Specific heat of solidification is the heat energy to be released for solidification of a liquid per kilogram of the substance!

## Melting and solidification

In the article on specific latent heat of fusion, it was explained in detail that when a solid is to be melted, energy is required to break the bonds so that the substance changes to the liquid phase. This energy is added to the substance as heat and is called heat of fusion. In the case of pure substances, the temperature remains constant during melting. Figure: Supply of heat of fusion during melting and dissipation of heat of solidification during freezing

If the liquid substance is to be solidified, then the heat previously added must be released so that the molecules can bind to each other again. In this case, the heat energy to be given off during the solidification of the liquid is called heat of solidification. Even while the heat of solidification is being released, the temperature remains constant. It only drops when the liquid substance has completely solidified. The temperature at which a substance solidifies corresponds to the melting point of the substance (also called solidification point).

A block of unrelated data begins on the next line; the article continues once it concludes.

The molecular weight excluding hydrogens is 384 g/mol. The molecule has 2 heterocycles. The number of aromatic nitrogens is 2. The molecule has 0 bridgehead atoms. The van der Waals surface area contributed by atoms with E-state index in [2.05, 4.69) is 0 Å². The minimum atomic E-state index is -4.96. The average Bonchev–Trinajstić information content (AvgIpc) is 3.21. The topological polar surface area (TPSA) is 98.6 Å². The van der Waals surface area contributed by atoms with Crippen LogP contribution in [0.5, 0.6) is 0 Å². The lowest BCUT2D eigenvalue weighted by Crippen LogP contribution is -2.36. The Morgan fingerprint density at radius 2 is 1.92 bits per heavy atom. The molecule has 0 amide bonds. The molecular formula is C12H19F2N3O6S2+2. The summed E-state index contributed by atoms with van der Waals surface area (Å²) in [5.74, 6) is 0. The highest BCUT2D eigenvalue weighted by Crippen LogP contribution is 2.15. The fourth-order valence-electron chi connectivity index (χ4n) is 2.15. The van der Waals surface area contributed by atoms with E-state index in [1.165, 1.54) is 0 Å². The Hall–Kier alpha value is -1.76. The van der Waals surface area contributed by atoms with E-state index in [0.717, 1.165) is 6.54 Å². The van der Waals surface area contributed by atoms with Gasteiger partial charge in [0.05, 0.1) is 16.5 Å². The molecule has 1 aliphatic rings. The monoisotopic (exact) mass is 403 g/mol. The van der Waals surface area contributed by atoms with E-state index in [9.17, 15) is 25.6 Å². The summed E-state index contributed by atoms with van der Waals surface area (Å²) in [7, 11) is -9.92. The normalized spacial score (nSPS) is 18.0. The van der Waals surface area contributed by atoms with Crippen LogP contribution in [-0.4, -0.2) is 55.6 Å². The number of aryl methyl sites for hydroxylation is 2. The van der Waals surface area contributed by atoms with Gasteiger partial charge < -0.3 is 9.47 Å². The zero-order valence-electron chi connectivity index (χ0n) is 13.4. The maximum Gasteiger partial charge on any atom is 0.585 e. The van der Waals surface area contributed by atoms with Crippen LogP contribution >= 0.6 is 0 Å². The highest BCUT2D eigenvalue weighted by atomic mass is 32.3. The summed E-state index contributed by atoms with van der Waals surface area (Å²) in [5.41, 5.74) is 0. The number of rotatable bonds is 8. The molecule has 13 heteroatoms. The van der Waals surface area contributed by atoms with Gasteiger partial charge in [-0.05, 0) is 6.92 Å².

For a more detailed explanation of the molecular processes that occur during solidification and the reason why the temperature remains constant, see article Why does the temperature remain constant during a change of state (phase transition)?

## Specific heat of fusion and solidification

Due to the conservation of energy, the amount of heat absorbed by a substance to melt (heat of fusion) is equal to the amount of heat released by the substance during solidification (heat of solidification). For this reason, the specific heat of solidification qs, as the ratio of the heat of solidification Qs and the solidifying mass ms, is as great as the specific heat of fusion qf.

\begin{align}
&\boxed{q_\text{s} = \frac{Q_\text{s}}{m_\text{s}}}~~~\text{where}~~~\boxed{q_\text{s} = q_\text{f}} \\[5px]
\end{align}